Loud Minded: Neo-soul, ULTRA
Music columnist William Schmitt on Frank Ocean's surprising ascent to stardom
It has been more than a decade since the heyday of Britney Spears, the Backstreet Boys and *NSYNC — an era of perfectly coiffed, impeccably presented pop stars composed in some studio for public enjoyment.
Even recently, Onika Maraj transformed from ordinary New York rapper to the hyperactive, bipolar entertainer with technicolored weave and fructose vocals now known as Nicki Minaj. Somewhere in between, T-Pain took front stage with his patented brand of singing some sweet nothings about women, wine and weed into a computer only to have it spat back out over a bastardized Jazze Pha beat with a feature from a Ludacris wanna-be.
With so much precedent from processing music like we're eating McNuggets, it’s both astonishing and refreshing that Frank Ocean has become so influential. Granted, he wrote songs for the likes of Beyoncé and John Legend and made a name for himself with his work with Kanye West on Watch the Throne, but he came up to fame with a group of radical teenage hip-hopping maniac skate punks. I don’t know exactly how the New Orleans native managed to connect with Odd Future Wolf Gang Kill Them All, but the neo-soul singer has meshed well with the members of the L.A.-based rap collective.
After making his imprint through songwriting, he released the mixtape Nostalgia, ULTRA," which includes hits like “Novacane” and “Swim Good." I smile thinking about this now – he released his first record after I had decided to give John Legend and D’Angelo repeated listens, and then he moved back in time to giants like Sam Cooke, Curtis Mayfield and Marvin Gaye. Suddenly there was a new face on the scene, and, as his buzz built, his rep got taller.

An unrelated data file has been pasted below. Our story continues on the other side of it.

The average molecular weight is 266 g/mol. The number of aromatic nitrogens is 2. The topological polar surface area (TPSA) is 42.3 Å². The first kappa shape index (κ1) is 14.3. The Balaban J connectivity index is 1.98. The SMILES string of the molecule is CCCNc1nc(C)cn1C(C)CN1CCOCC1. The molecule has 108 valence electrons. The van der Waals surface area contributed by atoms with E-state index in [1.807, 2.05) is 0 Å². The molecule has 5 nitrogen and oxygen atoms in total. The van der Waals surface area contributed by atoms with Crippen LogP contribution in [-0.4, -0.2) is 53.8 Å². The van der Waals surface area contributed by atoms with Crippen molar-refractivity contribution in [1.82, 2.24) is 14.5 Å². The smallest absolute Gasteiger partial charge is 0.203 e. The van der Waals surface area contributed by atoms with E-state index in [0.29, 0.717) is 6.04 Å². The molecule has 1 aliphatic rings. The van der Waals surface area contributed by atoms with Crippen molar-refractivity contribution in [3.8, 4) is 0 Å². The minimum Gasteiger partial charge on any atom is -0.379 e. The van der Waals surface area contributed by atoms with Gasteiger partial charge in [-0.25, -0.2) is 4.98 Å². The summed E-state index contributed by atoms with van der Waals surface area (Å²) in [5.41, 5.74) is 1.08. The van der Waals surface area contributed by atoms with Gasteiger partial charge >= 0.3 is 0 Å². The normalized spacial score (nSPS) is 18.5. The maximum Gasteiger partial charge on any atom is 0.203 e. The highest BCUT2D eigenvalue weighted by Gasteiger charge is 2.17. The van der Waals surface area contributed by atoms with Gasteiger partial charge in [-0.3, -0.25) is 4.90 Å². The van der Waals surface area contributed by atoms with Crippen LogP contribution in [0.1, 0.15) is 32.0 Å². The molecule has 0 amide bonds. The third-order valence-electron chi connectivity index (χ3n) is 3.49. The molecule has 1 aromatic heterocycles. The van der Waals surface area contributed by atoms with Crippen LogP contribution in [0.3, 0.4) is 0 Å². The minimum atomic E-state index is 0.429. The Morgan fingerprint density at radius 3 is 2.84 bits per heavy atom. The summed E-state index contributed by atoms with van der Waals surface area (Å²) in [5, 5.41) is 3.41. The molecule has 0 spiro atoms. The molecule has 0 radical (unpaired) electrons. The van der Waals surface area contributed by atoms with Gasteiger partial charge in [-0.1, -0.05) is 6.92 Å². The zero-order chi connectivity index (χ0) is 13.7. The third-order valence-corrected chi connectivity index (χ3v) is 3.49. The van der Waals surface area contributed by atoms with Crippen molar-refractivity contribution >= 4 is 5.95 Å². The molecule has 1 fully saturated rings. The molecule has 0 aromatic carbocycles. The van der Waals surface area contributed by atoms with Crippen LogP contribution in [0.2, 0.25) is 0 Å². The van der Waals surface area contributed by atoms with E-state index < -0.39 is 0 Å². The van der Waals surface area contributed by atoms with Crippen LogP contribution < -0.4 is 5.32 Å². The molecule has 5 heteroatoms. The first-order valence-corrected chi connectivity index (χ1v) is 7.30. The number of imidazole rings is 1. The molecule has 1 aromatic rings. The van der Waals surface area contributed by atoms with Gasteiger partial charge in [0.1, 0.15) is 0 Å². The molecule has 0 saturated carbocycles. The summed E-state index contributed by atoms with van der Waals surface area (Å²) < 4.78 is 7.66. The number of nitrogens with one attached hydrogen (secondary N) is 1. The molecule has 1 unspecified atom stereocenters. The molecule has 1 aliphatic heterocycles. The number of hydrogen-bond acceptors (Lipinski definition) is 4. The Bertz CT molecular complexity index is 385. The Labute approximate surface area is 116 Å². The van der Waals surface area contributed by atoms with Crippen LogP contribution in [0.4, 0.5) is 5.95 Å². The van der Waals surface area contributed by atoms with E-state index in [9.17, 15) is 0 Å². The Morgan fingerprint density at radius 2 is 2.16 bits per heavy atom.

Now, I can walk into The Shack on a weeknight and hear a student’s rendition of “Thinking Bout You." Even for our generation, Ocean has become famous incredibly quickly. Much of his fame stems directly from his most recent album, the Grammy-winning Channel ORANGE. This album got a boost from a letter Ocean posted on Tumblr announcing his bisexuality. This wouldn’t be exceptionally fascinating if it weren't for his musical context; the hip-hop scene has long dealt with an Achilles heel of homophobia.
Oh, the album itself? Phenomenal. I don’t see the Grammys as particularly fair or representative of anything significant, but I’m glad he won. Not because he further exposed Chris Brown as an oblivious knucklehead but because it was a rare case of credit going precisely where credit is due.
Notable tracks include “Super Rich Kids," which features Earl Sweatshirt, a fellow member of OFWGKTA and an absolute monster of a rapper. Immediately after this comes “Pilot Jones," one of the best instances of song structure on the album. Ocean is becoming famous for his voice, his personality and his penchant for musical exploration in terms of composition and adventures in chordal quality.
I’m sure he’ll release more music in the near future and ride his wave to Hawaii before heading back to L.A. and eventually to a much cleaner version of the New Orleans he probably remembers. He gives fascinating interviews and is entertaining on Twitter. I found him at the perfect time for my musical tastes, and though you may not be in the same headspace I was when I first gave him a listen, I bet you’ll like him.
Thanks for reading.